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Marxist Library Keeps the Struggle Alive By MATTHEW ARTZ

Friday September 30, 2005

While the world-wide proletariat struggle may have seen better days, there is a museum in Oakland making sure socialism’s bygone era will never be forgotten. 

Stepping inside the Niebyl-Proctor Marxist Library at 6501 Telegraph Ave. is like entering an alternate universe. Gone are any notions of the red menace, axis of evil, or heroic entrepreneurs blazing a trail to prosperity. 

At Niebyl-Proctor, Brezhnev is presented as a matinee idol, North Korea has the makings of a utopian society and heroes carry union cards and always fight for the working man. 

“We’re preserving the history of people who led valiant struggles and have just been erased,” said the library’s Executive Director Bob Patenaude. “We keep their memory alive.” 

Niebyl-Proctor’s holdings include about 15,000 books, more than 20,000 pamphlets and dozens of cardboard boxes filled with oral histories of progressive activists from the early 20th century.  

The bulk of the collection was donated by the estate of Karl Niebyl, a Marxist economics professor who escaped from Nazi Germany and came to the Bay Area late in life to teach at San Jose State. 

After his death in 1985, Niebyl’s friends stored his 253 cartons of books and pamphlets in the basement of a San Jose bookstore while they searched for a showplace, said Edith Laub, an early museum volunteer and now, along with Patenaude, one of its two paid staffers. 

With donations from supporters and technical assistance from UC Berkeley’s Bancroft Library, the collection moved into Berkeley’s Finnish Hall in 1987. Shortly thereafter, the library inherited the papers of Roscoe Proctor, a Berkeley labor organizer, and the Niebyl-Proctor library was born.  

Space and money constraints keep the library from updating its collection, but when it comes to materials on progressive and Marxist causes up to the 1980s, Niebyl-Proctor is loaded. 

Inside the library’s 58 file drawers full of pamphlets, one can find the 1933 Manifesto of the Young Communist League of the United States, urging America’s youth to “Fight for a Soviet U.S.A.”, or a 1948 report on North Korea, heralding the “People’s Revolution” there and forecasting a peaceful reunification after the inevitable financial ruin for the American-dominated south. 

Pamphlets were a common tool of communist governments and their allies abroad to promote Marxist views across the globe, Patenaude said. 

“Sure this is pure communist propaganda, but it was to counter U.S. propaganda, which is just as misleading and sometimes even more vile,” he said. 

The library is also home to an extensive archive. Inside the drawers are original Black Panther street posters decrying the “kidnapping” of its leader Bobby Seale by “FBI Pigs With Drawn Guns.” Also available are first-hand accounts of a 1947 riot in Peekskill, New York, when the left-wing African American entertainer Paul Robeson tried to give an outdoor concert, and the original speech recited in 1945 by Russian diplomat Nikolai Novikov before a packed house at Madison Square Garden honoring those who had fought against Franco in the Spanish Civil War.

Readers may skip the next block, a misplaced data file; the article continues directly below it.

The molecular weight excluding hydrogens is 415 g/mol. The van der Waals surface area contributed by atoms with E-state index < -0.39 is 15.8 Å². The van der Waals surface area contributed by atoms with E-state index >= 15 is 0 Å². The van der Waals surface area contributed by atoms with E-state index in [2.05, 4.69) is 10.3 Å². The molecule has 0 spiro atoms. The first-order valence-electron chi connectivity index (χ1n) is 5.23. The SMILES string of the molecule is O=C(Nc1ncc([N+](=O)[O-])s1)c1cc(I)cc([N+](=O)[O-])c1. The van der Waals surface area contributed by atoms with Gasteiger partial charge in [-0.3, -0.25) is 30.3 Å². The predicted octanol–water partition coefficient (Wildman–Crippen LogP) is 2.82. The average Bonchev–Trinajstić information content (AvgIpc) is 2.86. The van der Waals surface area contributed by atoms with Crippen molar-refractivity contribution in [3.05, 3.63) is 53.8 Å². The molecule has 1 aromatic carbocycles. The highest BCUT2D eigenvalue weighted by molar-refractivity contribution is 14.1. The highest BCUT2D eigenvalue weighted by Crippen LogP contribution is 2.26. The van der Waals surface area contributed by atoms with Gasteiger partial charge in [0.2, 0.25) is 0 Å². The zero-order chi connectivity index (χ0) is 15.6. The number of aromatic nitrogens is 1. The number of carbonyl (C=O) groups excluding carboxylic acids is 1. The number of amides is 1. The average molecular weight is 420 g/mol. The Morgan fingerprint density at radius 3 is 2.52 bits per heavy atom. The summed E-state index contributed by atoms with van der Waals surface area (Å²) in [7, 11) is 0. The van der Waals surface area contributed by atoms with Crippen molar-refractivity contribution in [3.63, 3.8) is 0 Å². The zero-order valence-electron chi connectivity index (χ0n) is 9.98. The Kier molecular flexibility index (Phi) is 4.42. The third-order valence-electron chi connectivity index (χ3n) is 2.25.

“What people don’t often realize is that these were huge mass movements,” Patenaude said. “They might seem a little hokey now, but these ideas drive the world for decades.” 

The library is constantly receiving book donations and updating its collection. Besides the collected works of Marx and Engels, Niebyl-Proctor contains sections unfathomable in most libraries, like psychology in the former Soviet Union. 

Laub said the library gets the occasional visit from UC Berkeley researchers, but most of the patrons are locals who just want to browse. On a recent Tuesday, the only visitor from noon until 2 p.m. was Chris Kavanagh, a middle school teacher and Berkeley Rent Board Commissioner. 

“As a Green Party activist, I’m fascinated by the mass movements on the left and what led to their demise,” said Kavanagh, as he was reading a copy of Socialism and the Great War. 

The only drawback, Kavanagh said, is that the library doesn’t allow patrons to check out materials. 

“It isn’t easy for a Marxist library to survive in a capitalist county,” said Patenaude, who made his living as a purchasing manager for several local businesses before taking over the library. In 2002, the library received $61,204 in contributions, but spent over $74,320, according to state records. 

“Fundraising is always front and center,” he said. “We lose a lot of time we could spend on political work just trying to keep the place afloat.” 

The library’s biggest asset is its two-story building on Telegraph Avenue, a gift from an anonymous supporter.  

To increase its cash flow and raise its profile, the library has recently begun renting space to local left-leaning political groups like the Alameda County Green Party, the Communist Party USA and the Peace and Freedom Party. 

Although Marxism might not be the potent political force it once was, its adherents across the country are organizing to save relics of past glories in hopes that a new golden era might not be far away. There is a Marxist reading room in New York City, Patenaude said, and Marxist libraries were being planned in Sacramento and Chicago. 

“I’m cautiously optimistic,” said Patenaude. He argues that U.S. policies aren’t sustainable and if the political tide turns, Niebyl-Proctor will be around to let people know about library’s its roots. 

“We’re maintaining the history of our class,” he said. “The working class and their fight against the bad guys.” 


The Niebyl-Proctor Marxist Library is open from 10 a.m. to 4 p.m. Tuesday through Friday or by appointment. 6501 Telegraph Ave.